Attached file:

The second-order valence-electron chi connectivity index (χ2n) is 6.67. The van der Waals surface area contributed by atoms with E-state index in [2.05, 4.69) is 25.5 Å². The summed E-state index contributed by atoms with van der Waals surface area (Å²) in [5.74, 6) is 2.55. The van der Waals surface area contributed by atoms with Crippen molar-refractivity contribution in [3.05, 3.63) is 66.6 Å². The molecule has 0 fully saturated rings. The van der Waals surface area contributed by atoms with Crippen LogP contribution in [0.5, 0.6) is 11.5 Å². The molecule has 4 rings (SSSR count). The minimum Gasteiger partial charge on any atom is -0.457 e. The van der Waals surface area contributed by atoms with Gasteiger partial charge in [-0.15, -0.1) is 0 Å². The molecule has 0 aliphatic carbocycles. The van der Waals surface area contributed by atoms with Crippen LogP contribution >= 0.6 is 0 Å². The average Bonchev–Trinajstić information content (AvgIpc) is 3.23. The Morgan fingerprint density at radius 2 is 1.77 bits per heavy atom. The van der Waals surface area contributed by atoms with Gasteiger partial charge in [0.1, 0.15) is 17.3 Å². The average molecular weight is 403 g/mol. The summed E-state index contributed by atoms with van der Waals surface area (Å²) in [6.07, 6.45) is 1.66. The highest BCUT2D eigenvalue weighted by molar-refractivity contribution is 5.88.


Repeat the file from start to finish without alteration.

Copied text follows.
The second-order valence-electron chi connectivity index (χ2n) is 6.67. The van der Waals surface area contributed by atoms with E-state index in [2.05, 4.69) is 25.5 Å². The summed E-state index contributed by atoms with van der Waals surface area (Å²) in [5.74, 6) is 2.55. The van der Waals surface area contributed by atoms with Crippen molar-refractivity contribution in [3.05, 3.63) is 66.6 Å². The molecule has 0 fully saturated rings. The van der Waals surface area contributed by atoms with Crippen LogP contribution in [0.5, 0.6) is 11.5 Å². The molecule has 4 rings (SSSR count). The minimum Gasteiger partial charge on any atom is -0.457 e. The van der Waals surface area contributed by atoms with Gasteiger partial charge in [-0.15, -0.1) is 0 Å². The molecule has 0 aliphatic carbocycles. The van der Waals surface area contributed by atoms with Crippen LogP contribution >= 0.6 is 0 Å². The average Bonchev–Trinajstić information content (AvgIpc) is 3.23. The Morgan fingerprint density at radius 2 is 1.77 bits per heavy atom. The van der Waals surface area contributed by atoms with Gasteiger partial charge in [0.1, 0.15) is 17.3 Å². The average molecular weight is 403 g/mol. The summed E-state index contributed by atoms with van der Waals surface area (Å²) in [6.07, 6.45) is 1.66. The highest BCUT2D eigenvalue weighted by molar-refractivity contribution is 5.88.